Man of the Moment
Once upon a time, a foreign guy could transform himself from zero to hero just by stepping off the plane at Narita. But with a tanking job market and a changing singles scene, is it last call for Charisma Man?
By: Lisa Gay | Jul 15, 2010 | Issue: 851 | 16 Comments | 21,257 views

Photographer: William Greenawalt; Stylist: Mao Iwai

That guy. You know him. Utterly geeky, yet walking hand-in-hand with an impossibly beautiful Japanese girl. Holding the native populace in awe with a barely coordinated swoop of his chopsticks and his nihongo jouzu. The dude whose crash-and-burn pickup line actually worked. Yeah, that guy. Beginning in 1998, he had a name. He was Charisma Man.

“Charisma Man” has since become shorthand for that foreign guy we’ve all run into. Even before writer Larry Rodney dreamed him up in his comic strip, he was lapping up the attention of Japanese women, from the bars of Shinjuku to the rice fields of Niigata and the eikaiwa of Kagoshima. But now, as he enters his third decade, it’s clear that Charisma Man faces grave threats to his very survival.

The first Charisma Man comic strip saw our geeky hero plucked from his home planet (later revealed to be Canada) and plunked down in Japan, where he was instantaneously transformed into a charming dude of the first order. But every Superman has his kryptonite, and Charisma Man is no exception. Forever stalking the shadows is Western Woman, who peppers our hero with a volley of insults that cut him down to size.

For all his success in Japan, Charisma Man had an unlikely origin—he was basically born on a train. Rodney came up with the idea while commuting to his teaching job here in Tokyo, and enlisted a graphic-designer friend back home in Canada, Glen Schroeder, to develop the idea into a comic strip.

“I emailed him what I wanted frame by frame and how I wanted each frame to look,” Rodney says. “For someone who had never actually been to Japan, I thought he did a pretty good job.”

Rodney dashed off the strip to expat publication The Alien (later Japanzine). It was an instant success, and the editor, sensing a winner in the charismatic loser, started bugging him for more.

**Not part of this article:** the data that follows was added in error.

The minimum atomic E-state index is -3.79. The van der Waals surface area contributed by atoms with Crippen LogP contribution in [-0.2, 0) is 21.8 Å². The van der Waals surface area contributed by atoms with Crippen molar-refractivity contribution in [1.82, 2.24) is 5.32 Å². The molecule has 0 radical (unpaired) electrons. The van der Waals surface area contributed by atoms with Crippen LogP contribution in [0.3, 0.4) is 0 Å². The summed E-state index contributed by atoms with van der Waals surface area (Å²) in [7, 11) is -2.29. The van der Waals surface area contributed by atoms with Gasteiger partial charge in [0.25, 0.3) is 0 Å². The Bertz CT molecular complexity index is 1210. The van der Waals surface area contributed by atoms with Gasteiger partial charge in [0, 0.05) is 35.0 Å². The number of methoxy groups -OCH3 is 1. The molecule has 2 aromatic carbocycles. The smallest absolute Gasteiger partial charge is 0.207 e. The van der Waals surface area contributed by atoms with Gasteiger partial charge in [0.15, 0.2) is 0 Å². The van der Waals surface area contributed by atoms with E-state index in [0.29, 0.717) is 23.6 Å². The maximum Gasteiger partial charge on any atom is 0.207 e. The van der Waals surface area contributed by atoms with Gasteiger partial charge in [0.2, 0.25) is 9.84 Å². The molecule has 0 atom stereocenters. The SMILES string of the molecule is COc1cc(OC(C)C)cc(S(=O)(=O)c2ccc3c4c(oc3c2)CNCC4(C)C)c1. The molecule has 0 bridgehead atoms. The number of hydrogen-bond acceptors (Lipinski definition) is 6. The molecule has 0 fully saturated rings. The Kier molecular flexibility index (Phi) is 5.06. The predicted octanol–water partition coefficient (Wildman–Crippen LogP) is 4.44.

“When I submitted [Charisma Man], I just had that one idea,” Rodney recalls. Although he did manage to publish ten more strips before returning home to Canada, he refused to continue the series beyond that, feeling that the comic needed someone immersed in Japan to keep it fresh. So Charisma Man’s adventures were continued by The Alien co-founder and humor columnist Neil Garscadden.

Although Charisma Man intended to poke fun at superstar gaijin, the comic also delved into the general expat experience. Whether it made a lighthearted dig at the “racism” experienced by Western foreigners or unsheathed bizarre examples of Japanese branding (Deathly cigarettes, anyone?), the comic took potshots at the oddball goofiness that this country throws our way.

As the phenomenon grew, “Charisma Man” became a catchphrase for that somewhat nerdy guy who’s successful with the native girls. If it had appeared before the advent of the internet, the comic might not have netted such a wide influence, but thanks to the rise of message boards and Japan-based bloggers in the Y2K years, “Charisma Man” became the default insult hurled at foreign guys who used their “exotic” status to pick up Japanese girls.

And where goes the expat, so goes the lingo. The term leaped from Japanese shores and influenced Western expats in other locales. Same guy, same situation, different country. Bloggers in South Korea and China picked up the meme and used it to explain the same kind of annoying dude—apparently, Charisma Man is not just big in Japan.

Further afield, academics studying Japanese society cite the comic for its depiction of the (largely white) Western experience here. Anthropologist Karen Kelsky, for instance, has published research claiming that Japanese women use Westerners as a sort of “mirror” to reflect back criticisms of homegrown men. By embodying the concepts that Japanese men are said to lack—empathy, self-reliance and so on—Western guys offer a way for them to make a muted criticism of Japan’s sexist society. Yet these concepts are not wedded to any actual experience with foreigners—rather, they exist independently of the Westerners themselves.

Click to enlarge. Copyright ©Larry Rodney. Illustration by Glen Schroeder

Click to enlarge. Copyright ©Larry Rodney. Illustration by Glen Schroeder

Click to enlarge. Copyright ©Larry Rodney. Illustration by Glen Schroeder

Mami Kishino, a recent college graduate, appears to be in thrall to the “charisma” effect. “Even if foreigners aren’t cool back home, here in Japan, because of their expressive, funny personalities, they are cool,” she says. Foreign men also give her a chance to take the reins in a relationship. “Japanese guys always want to lead, and they aren’t willing to be lower in status than their girlfriends.”

Then again, it’s easy for Western men to allow Japanese ladies to lead them around. For one, they are in a completely different environment and usually need help with the most mundane tasks of daily life. Japanese girlfriends often help with translating and interpreting a completely foreign language as well as culture.

Some Japanese women have learned the hard way that Western men are, well, individuals. Yuko Sumizawa, an event planner, has had some bad relationships with foreigners in her past. Although she still believes that foreign men are fun to hang out with, she sees them more clearly now. “The foreigner who tries to pick up every girl… there’s so many of them,” she complains.